No announcement yet.

Burr when machining the edge of a brass plate.

  • Filter
  • Time
  • Show
Clear All
new posts

  • Burr when machining the edge of a brass plate.

    I'm trying to square the edges of a brass plate.. it's about .200 thick. I'm getting a fairly substantial burr along the edge.
    I've tried faster and slower spindle speeds, faster and slower feeds, 2 flute and 4 flute mills, results seem to be about the same.
    Seems to happen whether I'm cutting with the side of the mill or the end.

    I've been taking cuts of about .025 or so.

    Is this just to be expected or is there something I haven't tried that I'm just missing?

    TIA for any advise or words of encouragement.

  • #2
    If removing the burr is not satisfactory, try clamping a sacrificial piece along the area to be machined. This will leave a much more sharp edge on the work piece and transfer the burr to the added piece.


    • #3
      Thanks Jim,

      Filing it off is no problem, just curious if I was doing something wrong. Thanks for the tip about backing it up with another piece.
      I've been working on my first "real" machining project (A little wobbler engine)... up till now it's mostly been making little bushings, washers and lots of chips.

      I'm quickly learning just how much I don't know


      • #4
        Common problem with Brass,
        Using Jim's method is the usual approach, Climb milling can help if your mill can handle it.
        I would go with a finish pass of about .005.


        • #5
          When you say Burr,how much of a Burr? .002" fuzz or 1/8" razor blades? If it's fuzz,it's just part of the job,some fine files and some small sanding blocks and your good.
          I just need one more tool,just one!


          • #6
            What's the recommended cutting lube for brass? Might make some difference- also brass is probably sensitive to the sharpness of the tooling, and there's probably an optimum set of relief angles.
            I seldom do anything within the scope of logical reason and calculated cost/benefit, etc- I'm following my passion-


            • #7
              If you have used the cutter on steel forget about using it on brass it will not cut well and throw up burrs

              I reserve my new cutters for brass when they have lost their keen edge then they get demoted to steel , Never the other way round



              • #8
                Like others, I like climb milling for a good finish, especially on brass and aluminum.Bob.


                • #9
                  Thanks everyone... taking a lighter cut reduced the burr a bit. I can knock what's left down with a file easily enough.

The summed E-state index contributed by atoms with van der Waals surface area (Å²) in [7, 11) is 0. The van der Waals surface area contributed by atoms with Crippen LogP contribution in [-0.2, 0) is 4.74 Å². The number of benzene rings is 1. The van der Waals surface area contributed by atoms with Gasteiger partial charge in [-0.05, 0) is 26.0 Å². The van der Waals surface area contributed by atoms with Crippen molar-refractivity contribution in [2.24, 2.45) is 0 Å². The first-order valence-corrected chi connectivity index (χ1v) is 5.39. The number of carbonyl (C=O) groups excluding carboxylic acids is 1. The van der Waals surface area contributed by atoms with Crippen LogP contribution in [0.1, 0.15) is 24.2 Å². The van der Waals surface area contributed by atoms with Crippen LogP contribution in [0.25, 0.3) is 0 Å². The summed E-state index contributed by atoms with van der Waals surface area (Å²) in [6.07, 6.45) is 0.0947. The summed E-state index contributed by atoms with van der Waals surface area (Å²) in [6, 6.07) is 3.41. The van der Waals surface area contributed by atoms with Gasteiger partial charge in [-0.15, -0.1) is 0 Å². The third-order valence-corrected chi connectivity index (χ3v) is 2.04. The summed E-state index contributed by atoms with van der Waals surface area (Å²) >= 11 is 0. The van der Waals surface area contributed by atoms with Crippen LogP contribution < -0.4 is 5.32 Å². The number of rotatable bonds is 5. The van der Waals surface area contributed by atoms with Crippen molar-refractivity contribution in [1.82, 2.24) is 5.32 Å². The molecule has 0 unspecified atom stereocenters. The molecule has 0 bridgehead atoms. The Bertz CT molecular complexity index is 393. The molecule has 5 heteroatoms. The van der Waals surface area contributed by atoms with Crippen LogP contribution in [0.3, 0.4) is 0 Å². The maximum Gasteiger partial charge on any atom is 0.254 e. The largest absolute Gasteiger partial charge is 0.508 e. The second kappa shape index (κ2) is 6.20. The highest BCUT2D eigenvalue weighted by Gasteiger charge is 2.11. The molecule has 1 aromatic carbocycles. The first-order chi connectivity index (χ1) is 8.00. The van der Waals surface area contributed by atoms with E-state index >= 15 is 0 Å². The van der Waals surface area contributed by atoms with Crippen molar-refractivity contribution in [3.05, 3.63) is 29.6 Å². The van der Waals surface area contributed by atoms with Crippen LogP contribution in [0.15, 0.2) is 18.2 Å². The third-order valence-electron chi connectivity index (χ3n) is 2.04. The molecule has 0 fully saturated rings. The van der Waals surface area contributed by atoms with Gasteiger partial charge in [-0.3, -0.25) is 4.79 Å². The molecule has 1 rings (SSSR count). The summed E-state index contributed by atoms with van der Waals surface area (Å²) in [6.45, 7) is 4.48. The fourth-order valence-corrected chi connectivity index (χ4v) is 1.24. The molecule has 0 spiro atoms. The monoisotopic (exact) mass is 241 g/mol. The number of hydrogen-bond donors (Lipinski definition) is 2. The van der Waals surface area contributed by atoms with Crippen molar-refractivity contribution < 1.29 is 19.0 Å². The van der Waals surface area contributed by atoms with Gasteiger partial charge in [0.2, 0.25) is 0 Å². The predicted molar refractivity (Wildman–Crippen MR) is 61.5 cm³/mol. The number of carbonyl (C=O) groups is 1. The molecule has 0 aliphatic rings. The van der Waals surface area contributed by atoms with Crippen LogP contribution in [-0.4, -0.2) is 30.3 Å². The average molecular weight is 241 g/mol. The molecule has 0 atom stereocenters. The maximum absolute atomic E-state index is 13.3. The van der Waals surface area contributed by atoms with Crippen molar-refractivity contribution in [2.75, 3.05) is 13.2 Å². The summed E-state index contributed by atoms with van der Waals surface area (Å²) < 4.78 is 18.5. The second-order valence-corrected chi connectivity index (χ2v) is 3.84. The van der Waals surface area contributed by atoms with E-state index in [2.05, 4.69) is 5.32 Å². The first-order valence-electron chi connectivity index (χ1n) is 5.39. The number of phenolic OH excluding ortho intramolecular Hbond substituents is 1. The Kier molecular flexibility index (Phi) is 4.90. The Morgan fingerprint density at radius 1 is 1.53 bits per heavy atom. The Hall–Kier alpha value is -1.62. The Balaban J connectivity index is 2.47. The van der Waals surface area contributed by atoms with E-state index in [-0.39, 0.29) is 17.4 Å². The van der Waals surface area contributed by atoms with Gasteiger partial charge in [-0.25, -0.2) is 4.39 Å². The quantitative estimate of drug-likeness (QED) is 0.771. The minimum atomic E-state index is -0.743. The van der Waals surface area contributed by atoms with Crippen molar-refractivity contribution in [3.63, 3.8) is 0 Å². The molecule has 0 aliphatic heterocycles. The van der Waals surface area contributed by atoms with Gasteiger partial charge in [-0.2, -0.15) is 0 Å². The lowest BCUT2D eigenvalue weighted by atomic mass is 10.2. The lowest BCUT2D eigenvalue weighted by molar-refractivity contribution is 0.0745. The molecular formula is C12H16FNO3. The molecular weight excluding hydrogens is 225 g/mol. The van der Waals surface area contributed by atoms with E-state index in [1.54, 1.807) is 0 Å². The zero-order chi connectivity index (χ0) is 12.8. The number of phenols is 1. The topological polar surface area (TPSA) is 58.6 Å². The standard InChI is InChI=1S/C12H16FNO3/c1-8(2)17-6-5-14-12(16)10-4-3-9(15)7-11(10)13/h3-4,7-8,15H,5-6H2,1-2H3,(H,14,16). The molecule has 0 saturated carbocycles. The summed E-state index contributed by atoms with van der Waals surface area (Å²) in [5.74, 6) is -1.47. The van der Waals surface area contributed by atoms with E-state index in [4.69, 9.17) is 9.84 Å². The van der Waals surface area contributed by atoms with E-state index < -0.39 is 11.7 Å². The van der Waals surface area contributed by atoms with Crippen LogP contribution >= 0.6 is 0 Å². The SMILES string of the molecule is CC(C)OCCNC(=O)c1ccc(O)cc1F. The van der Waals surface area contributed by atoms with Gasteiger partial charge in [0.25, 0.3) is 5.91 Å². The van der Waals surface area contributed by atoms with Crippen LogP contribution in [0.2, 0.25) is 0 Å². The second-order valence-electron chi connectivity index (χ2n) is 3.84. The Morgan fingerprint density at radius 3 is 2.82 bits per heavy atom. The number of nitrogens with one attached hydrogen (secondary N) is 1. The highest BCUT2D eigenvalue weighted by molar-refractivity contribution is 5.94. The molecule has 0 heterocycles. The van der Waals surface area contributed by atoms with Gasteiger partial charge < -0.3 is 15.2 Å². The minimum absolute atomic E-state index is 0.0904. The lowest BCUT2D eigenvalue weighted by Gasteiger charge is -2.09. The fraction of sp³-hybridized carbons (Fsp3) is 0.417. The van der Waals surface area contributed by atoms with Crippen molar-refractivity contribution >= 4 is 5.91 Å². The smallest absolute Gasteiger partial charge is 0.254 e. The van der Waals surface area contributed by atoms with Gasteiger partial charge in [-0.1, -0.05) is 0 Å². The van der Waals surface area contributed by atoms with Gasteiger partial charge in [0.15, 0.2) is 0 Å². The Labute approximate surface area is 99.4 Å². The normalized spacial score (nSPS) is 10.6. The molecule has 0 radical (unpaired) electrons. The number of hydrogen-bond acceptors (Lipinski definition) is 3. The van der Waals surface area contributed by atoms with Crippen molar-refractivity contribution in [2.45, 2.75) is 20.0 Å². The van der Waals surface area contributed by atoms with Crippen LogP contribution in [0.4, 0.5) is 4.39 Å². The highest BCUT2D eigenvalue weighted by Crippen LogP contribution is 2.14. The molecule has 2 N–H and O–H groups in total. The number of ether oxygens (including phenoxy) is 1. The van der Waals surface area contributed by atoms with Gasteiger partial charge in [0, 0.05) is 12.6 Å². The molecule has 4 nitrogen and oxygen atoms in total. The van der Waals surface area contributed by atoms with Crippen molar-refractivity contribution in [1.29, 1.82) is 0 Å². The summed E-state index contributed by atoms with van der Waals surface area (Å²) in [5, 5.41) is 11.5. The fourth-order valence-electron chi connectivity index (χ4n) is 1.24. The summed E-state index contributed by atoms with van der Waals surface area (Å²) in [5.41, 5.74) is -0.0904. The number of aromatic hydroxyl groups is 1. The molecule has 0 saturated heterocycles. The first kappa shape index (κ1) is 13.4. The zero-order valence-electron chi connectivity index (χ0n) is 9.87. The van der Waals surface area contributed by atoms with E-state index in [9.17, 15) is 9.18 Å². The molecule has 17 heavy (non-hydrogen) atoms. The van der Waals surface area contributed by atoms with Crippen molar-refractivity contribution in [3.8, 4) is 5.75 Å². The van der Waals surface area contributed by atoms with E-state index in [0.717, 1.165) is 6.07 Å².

I'm about done with the plate.

                  Tonight's project is making a bearing/bushing for the flywheel and axle to turn in. I came across a piece of Oilite bronze in a box of brass stock I'd picked up at an estate sale. Seems like miserable stuff to turn.. chips are almost dust and getting a decent finish is a challenge, but it should make a pretty good bearing.


                  • #10
                    No lube for Brass, and the cutting tools should genreally have zero, or even negative rake - totally different than steel.
                    "A machinist's (WHAP!) best friend (WHAP! WHAP!) is his hammer. (WHAP!)" - Fred Tanner, foreman, Lunenburg Foundry and Engineering machine shop, circa 1979


                    • #11
                      Originally posted by mickeyf View Post
                      No lube for Brass, and the cutting tools should genreally have zero, or even negative rake - totally different than steel.
                      The brass I've been turning so far has come out fairly nice. I did the flywheel for my little wobbler last weekend. Got just a little bit of chatter near the outside rim. I'm thinking it was mostly down to a lack of rigidity in my setup. I turned the center of the flywheel about .200 thinner to create a rim around the edge. I wasn't able to get it in my chuck in a way that felt secure to me, so I put it on a 3/8" arbor and turned it that way.

                      The bronze has been a bit more challenging... it's pretty crumbly and brittle. I had one small piece just snap when I tried to part it off. So far about 1/3 of the parts I've made have ended up as scrap and had to be remade, but I'm having a blast and learning a lot.